And Trump again implied that the president was not a trustworthy leader when it comes to fighting terrorism. "We're led by a man who is a very -- look, we're led by a man that either is, is not tough, not smart, or he's got something else in mind," Trump said. "And the something else in mind, you know, people can't believe it. People cannot -- they cannot believe that President Obama is acting the ways he acts and can't even mention the words 'radical Islamic terrorism.' There's something going on. It's inconceivable."
There isn't much in the way of ambiguity here. As Politico's Blake Hounshell summarized, "This morning, Trump implied President Obama is a terrorist sympathizer." Politico's Jake Sherman added, "The Republican Party’s nominee for president seems to be saying its possible the POTUS is in cahoots with terrorists."
Update: On NBC's "Today," Trump added, "Well there are a lot of people that think maybe [the president] doesn't want to get it."
Obviously, crackpot rhetoric from a presidential candidate the day after the worst mass shooting in American history is indefensible, but I'm curious: what do Trump's Republican supporters and enablers think about this?
In the wake of the brutal murders in Orlando, President Obama delivered a somber address from the White House, asking Americans to consider what kind of country we want. The massacre, he said, is "a further reminder of how easy it is for someone to get their hands on a weapon that lets them shoot people in a school, or in a house of worship, or a movie theater, or in a nightclub. And we have to decide if that's the kind of country we want to be. And to actively do nothing is a decision as well."
His remarks followed a related, measured statement from Hillary Clinton's presidential campaign. "This is a time to stand together and resolve to do everything we can to defend our communities and country," she said.
And then there was Donald Trump, the presumptive Republican presidential nominee, who seemed quite eager to talk about Donald Trump. MSNBC's Benjy Sarlin reported:
Trump, however, boasted that he had predicted the attack and thanked supporters for giving him credit for his achievement.
"Appreciate the congrats for being right on radical Islamic terrorism, I don't want congrats, I want toughness & vigilance," Trump tweeted on Sunday morning. "We must be smart!" He posted a similar statement on Facebook.
He kept up the self-proclaimed victory lap in a longer statement that afternoon, again demanding recognition for noticing the threat of Islamic terrorism. [...] "Because our leaders are weak, I said this was going to happen -- and it is only going to get worse," Trump said.
Here's a good general rule: if you learn about the slaughter of 49 innocent civilians, and the first three words you're eager to share with the public are, "Appreciate the congrats," perhaps a career in public service isn't for you.
Indeed, it's hard not to wonder about the mindset of an individual who, in the wake of the deadliest mass shooting in American history, seems a little too eager to effectively declare, "Told you so!"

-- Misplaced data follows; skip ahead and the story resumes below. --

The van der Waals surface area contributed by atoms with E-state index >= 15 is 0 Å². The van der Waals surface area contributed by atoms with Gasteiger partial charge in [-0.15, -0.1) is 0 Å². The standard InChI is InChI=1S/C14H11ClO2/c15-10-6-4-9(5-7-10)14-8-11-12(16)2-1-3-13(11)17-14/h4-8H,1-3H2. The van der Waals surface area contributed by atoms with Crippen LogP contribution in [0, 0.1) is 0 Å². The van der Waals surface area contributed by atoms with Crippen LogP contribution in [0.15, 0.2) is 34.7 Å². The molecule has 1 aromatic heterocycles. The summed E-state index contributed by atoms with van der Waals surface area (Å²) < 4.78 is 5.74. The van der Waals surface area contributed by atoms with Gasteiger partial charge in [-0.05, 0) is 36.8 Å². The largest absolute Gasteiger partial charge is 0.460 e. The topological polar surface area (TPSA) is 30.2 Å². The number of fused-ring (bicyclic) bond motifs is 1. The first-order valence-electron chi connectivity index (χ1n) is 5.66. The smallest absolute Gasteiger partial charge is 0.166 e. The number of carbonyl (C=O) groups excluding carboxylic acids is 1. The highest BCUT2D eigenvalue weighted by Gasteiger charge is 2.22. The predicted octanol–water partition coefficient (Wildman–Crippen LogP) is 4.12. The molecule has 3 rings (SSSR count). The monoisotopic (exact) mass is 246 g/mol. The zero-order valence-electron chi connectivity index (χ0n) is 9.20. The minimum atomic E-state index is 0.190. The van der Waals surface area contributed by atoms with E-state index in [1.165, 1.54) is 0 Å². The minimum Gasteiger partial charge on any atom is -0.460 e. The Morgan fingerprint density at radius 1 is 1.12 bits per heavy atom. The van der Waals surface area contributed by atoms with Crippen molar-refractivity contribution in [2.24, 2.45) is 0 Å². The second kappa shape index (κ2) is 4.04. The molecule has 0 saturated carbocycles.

This is especially true given the inconvenient fact that Donald Trump did not, in reality, tell us so.
First up from the God Machine this week is a look at some of the more striking comments from the "Road to Majority" conference, which kicked off yesterday in D.C., sponsored by former lobbyist Ralph Reed's Faith and Freedom Coalition.
The annual gathering always offers an interesting peek into the state of the religious right political movement, and the conference's high-profile speakers -- Republicans looking for social conservatives' support are a staple of these events -- rarely miss the opportunity to feed theological red meat to the ravenous audience.
But Right Wing Watch flagged one quote -- along with a notable video clip -- that stood out for me.
Rep. Virginia Foxx, R-N.C., devoted her speech at the Faith and Freedom Coalition's Road to Majority conference [Friday] to telling activists not to lose faith in the political process and to remember that elected officials -- or, more specifically, Republican elected officials -- know that America needs a "moral and spiritual foundation in order to survive and thrive."
She had a message for those who think that "politics is a dirty business": "If people of faith are not involved in political life, then you're leaving it to the Philistines. And I'm not willing to leave it to the Philistines."
Let's note for the record that there's no meaningful argument underway about whether or not "people of faith" should be "involved in political life." Among the nation's senators, governors, and congressional representatives, the grand total of self-identified atheists is currently zero. Religious people are not exactly struggling for representation in powerful elected offices.
But even putting that aside, Philistines? Let's assume the right-wing congresswoman wasn't referring to ancient Palestinians.
Instead, it's probably safe to say Foxx was complaining about those who are "smugly indifferent to cultural values, intellectual pursuits, and aesthetic refinement." As she sees it, social conservatives have to engage in culture wars in order to prevent uninformed, uncultured secularists from dominating in the political sphere.
The kind of lessons one learns at the "Road to Majority" conference are simply without rival.
Barbara Res, former executive vice president in the Trump organization, talks with Rachel Maddow about her relationship with Donald Trump in the male-dominated world of construction and how that relationship changed over time. watch
Rachel Maddow reports on the difficulty Donald Trump is having speaking from scripted remarks while preserving his straight-talking persona, and his losing battles with Hillary Clinton and Elizabeth Warren on Twitter. watch